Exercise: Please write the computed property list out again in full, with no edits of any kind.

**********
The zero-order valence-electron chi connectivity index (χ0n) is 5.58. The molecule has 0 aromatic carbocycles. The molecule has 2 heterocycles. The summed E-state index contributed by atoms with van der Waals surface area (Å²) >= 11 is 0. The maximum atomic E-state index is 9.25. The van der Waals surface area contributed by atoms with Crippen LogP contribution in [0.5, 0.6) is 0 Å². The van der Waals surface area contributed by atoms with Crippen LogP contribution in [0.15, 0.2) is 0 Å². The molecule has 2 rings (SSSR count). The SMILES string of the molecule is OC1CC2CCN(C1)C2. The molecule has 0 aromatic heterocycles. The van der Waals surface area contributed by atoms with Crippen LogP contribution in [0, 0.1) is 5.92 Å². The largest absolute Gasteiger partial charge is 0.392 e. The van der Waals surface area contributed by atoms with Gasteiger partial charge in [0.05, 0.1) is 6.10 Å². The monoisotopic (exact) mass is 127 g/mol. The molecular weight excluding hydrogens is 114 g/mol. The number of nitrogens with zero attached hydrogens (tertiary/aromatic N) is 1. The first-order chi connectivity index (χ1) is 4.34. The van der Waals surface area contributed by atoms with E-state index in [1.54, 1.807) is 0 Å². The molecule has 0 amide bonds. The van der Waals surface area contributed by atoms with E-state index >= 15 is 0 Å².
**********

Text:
The zero-order valence-electron chi connectivity index (χ0n) is 5.58. The molecule has 0 aromatic carbocycles. The molecule has 2 heterocycles. The summed E-state index contributed by atoms with van der Waals surface area (Å²) >= 11 is 0. The maximum atomic E-state index is 9.25. The van der Waals surface area contributed by atoms with Crippen LogP contribution in [0.5, 0.6) is 0 Å². The van der Waals surface area contributed by atoms with Crippen LogP contribution in [0.15, 0.2) is 0 Å². The molecule has 2 rings (SSSR count). The SMILES string of the molecule is OC1CC2CCN(C1)C2. The molecule has 0 aromatic heterocycles. The van der Waals surface area contributed by atoms with Crippen LogP contribution in [0, 0.1) is 5.92 Å². The largest absolute Gasteiger partial charge is 0.392 e. The van der Waals surface area contributed by atoms with Gasteiger partial charge in [0.05, 0.1) is 6.10 Å². The monoisotopic (exact) mass is 127 g/mol. The molecular weight excluding hydrogens is 114 g/mol. The number of nitrogens with zero attached hydrogens (tertiary/aromatic N) is 1. The first-order chi connectivity index (χ1) is 4.34. The van der Waals surface area contributed by atoms with E-state index in [1.54, 1.807) is 0 Å². The molecule has 0 amide bonds. The van der Waals surface area contributed by atoms with E-state index >= 15 is 0 Å².